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Regulations on public servants wishing to participate in 2021 local government elections

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Public servants who are considering standing as public representatives in the upcoming 2021 local government elections will have to resign once elected as a ward councillor or municipal mayor.

Ethics, Integrity and Conduct Management Director at the Department of Public Service and Administration (DPSA), Ms Pleasure Matshego, said in terms of Regulation 15 of the 2016 Public Service Regulations, there are options open for employees who want to avail themselves as ward councillors and municipal councillors.

Government officially proclaimed Monday, November 1, 2021 as the date for the country’s local government election.

Ms Matshego said an employee who is issued with a candidacy certificate by the Independent Electoral Commission of South Africa (IEC) should inform the head of department in writing and must attach a copy of the candidacy certificate. 

She further said this should be done the next working day after receiving a candidacy certificate and should be submitted together with a leave form for the duration of the elections.

 “Depending on the outcomes of the elections, if elected and accepts the election, public servants will be required to resign before the date they assumes office as a municipal councilor; and if elected, but declines election, or is not elected, the employee will immediately resume their duties as a public servants.

“An employee cannot serve as a part-time councilor in a municipality as this will constitute conducting business with an organ of the state and contravention of the Public Service Code of Conduct,” she said.

A ward councillor is the head of a ward and is elected by residents while the municipal councillor or mayor is the head of the council and is elected from amongst the councillors.

 “The employee should also take note of regulation 13(k) which prohibits public servants from participating in party political activities in the workplace. If the employee has insufficient annual leave days, the will take unpaid leave for the period in question,” Ms Matshego said.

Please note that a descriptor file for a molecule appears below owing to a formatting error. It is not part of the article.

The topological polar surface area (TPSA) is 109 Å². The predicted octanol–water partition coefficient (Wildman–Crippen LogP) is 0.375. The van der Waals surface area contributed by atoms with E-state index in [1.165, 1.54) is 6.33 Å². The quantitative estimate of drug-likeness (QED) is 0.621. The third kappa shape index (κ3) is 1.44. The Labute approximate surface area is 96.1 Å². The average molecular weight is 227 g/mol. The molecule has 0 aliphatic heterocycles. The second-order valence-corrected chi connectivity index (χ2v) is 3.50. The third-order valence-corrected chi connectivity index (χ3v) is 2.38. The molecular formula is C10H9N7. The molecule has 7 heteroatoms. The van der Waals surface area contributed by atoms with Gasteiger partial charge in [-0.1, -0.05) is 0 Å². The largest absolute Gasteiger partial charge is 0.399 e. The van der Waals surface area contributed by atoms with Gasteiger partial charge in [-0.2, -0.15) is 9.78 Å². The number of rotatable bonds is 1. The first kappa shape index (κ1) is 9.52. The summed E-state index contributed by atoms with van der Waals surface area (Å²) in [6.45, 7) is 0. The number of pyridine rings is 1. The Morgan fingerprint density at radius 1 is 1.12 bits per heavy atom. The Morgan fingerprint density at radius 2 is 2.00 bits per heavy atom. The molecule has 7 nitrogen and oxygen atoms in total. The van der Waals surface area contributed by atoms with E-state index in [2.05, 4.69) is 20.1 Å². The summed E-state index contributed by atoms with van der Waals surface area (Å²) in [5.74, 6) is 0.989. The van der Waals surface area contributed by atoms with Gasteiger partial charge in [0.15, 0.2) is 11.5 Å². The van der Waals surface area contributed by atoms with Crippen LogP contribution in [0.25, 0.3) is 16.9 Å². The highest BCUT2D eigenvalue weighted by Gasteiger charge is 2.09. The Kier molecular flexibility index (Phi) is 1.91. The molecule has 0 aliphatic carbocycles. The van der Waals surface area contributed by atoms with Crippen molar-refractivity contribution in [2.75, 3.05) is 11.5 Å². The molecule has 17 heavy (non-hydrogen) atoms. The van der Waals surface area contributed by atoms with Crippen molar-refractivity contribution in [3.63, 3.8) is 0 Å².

The IEC is also often assisted by public servants who serve the IEC as voting or counting staff during elections.

With regard to performing remunerative work for the IEC during the elections, Ms Mashego said that it is an exempted activity in terms of the Directive on Conducting Business with an organ of State. 

However, she said, in line with section 30 of the Public Service Act, 1994, the employee should apply for permission from his/her Executive Authority before undertaking such other remunerative work.

The Executive Authority has 30 days to consider the employee’s application to perform other remunerative work.

The Executive Authority will make the following considerations:

  • Impact of outside work in the employee’s performance of his/her responsibilities in the department; and
  • Possible contravention of the Code of Conduct.

Regulation 13(i) of the 2016 Public Service Regulations provides that an employee, who has permission to perform other remunerative work, cannot perform such work during official working hours; or use official equipment or state resources for such work.

An employee who has permission to perform other remunerative work for the IEC during elections, should, therefore, take leave for all the days that he/she requires to assist the IEC.

“After elections, public servants cannot perform other remunerative work for the IEC, as this will constitute conducting business with an organ of state and consequently, contravention of the Public Service Code of Conduct,” said Ms Matshego.